​Trees sweeten rural life | Phnom Penh Post

Trees sweeten rural life


Publication date
12 April 2002 | 07:00 ICT

Reporter : Bou Saroeun

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Take any road out of Phnom Penh into the

surrounding flat countryside, and there is one part of the landscape that, quite

literally, stands out. Punctuating the rice fields that make up much of

Cambo-dia are the tall, slen-der sugar palm trees. Every field and village home,

it seems, has at least one.

Palm fruit sellers ply their roadside trade. Sugar palms provide sugar, wine, fruit and timber.

You might think an order had gone out to the

people to plant them, and in a way you would be right. One hundred years ago,

King Norodom issued a Royal Decree ordering the people to plant Tnoat, the Khmer

word for the Borassus palm.

It is around Udong and Phnom Penh that most

palm trees are found. The observant traveler might notice there are far fewer in

the provinces of Battambang, Banteay Meanchey, Siem Reap and Preah Vihear.

Simply put, back then they belonged to Thailand.

Over the past century

the numbers of palm trees have increased from 500,000 in 1900, to around 3

million today in ten provinces: Kampong Thom, Kampong Chhnang, Kampong Cham,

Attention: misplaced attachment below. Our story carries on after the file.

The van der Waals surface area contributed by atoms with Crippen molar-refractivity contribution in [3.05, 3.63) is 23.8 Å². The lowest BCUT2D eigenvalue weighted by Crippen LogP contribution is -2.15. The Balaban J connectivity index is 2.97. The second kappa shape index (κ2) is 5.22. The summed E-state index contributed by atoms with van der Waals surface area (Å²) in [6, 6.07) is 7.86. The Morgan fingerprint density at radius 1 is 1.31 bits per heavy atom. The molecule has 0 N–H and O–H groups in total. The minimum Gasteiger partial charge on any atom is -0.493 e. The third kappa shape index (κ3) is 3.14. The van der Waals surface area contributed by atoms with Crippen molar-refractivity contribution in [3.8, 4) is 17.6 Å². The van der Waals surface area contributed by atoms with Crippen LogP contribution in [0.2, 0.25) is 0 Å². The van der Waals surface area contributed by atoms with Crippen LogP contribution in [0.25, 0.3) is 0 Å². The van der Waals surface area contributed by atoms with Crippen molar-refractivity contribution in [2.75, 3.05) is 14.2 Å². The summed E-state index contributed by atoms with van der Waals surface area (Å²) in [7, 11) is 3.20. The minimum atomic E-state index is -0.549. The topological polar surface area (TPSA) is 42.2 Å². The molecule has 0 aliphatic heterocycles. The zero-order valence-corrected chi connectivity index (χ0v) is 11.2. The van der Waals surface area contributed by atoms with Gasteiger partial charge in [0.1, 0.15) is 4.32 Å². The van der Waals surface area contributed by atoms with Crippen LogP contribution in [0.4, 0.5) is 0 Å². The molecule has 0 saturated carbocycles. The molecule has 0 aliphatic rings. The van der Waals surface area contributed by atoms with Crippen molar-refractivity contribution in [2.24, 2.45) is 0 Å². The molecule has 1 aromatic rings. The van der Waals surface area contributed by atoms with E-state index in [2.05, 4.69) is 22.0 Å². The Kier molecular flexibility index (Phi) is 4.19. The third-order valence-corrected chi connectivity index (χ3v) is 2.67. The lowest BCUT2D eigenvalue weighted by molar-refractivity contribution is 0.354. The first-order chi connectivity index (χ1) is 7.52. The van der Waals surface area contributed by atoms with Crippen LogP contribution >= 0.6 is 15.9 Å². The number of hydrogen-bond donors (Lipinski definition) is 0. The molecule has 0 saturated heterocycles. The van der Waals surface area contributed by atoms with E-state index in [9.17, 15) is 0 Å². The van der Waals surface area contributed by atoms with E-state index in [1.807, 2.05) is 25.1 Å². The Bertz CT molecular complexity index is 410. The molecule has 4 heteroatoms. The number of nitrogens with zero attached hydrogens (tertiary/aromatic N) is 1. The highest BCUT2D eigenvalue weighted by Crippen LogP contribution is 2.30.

Pursat, Kandal, Kampong Speu, Takeo, Kampot, Svay Rieng and Prey


Ouch Sokhon lives in Bangkong Khmom village in Pursat province. In

his village, he says, palm trees are handed down by parents to their children as

wedding gifts. They are an important part of many villagers'


That is true in other villages too: in many rural areas palm

tree products are vital to the local economy. Their best-known products are

probably sugar and palm wine, but they are also valuable as a source of fruit

and timber.

In the shade of a palm tree, Ouch Von, 34, pushes fire wood

into an oven. Palm juice collected by her husband bubbles in a steel pan above.

The couple are one of several family-scale sugar producers in Kandal's Tropang

Kok village.

Palm oil sugar is refined at Tropang Kok village, Kandal.

The couple have no rice fields, and depend entirely on palm

sugar for their income. It takes Von one day to make 15 kilograms of sugar,

which she sells for around 15,000 riel ($3.75).

They don't own their

trees - her husband collects the juice from trees they rent from other villagers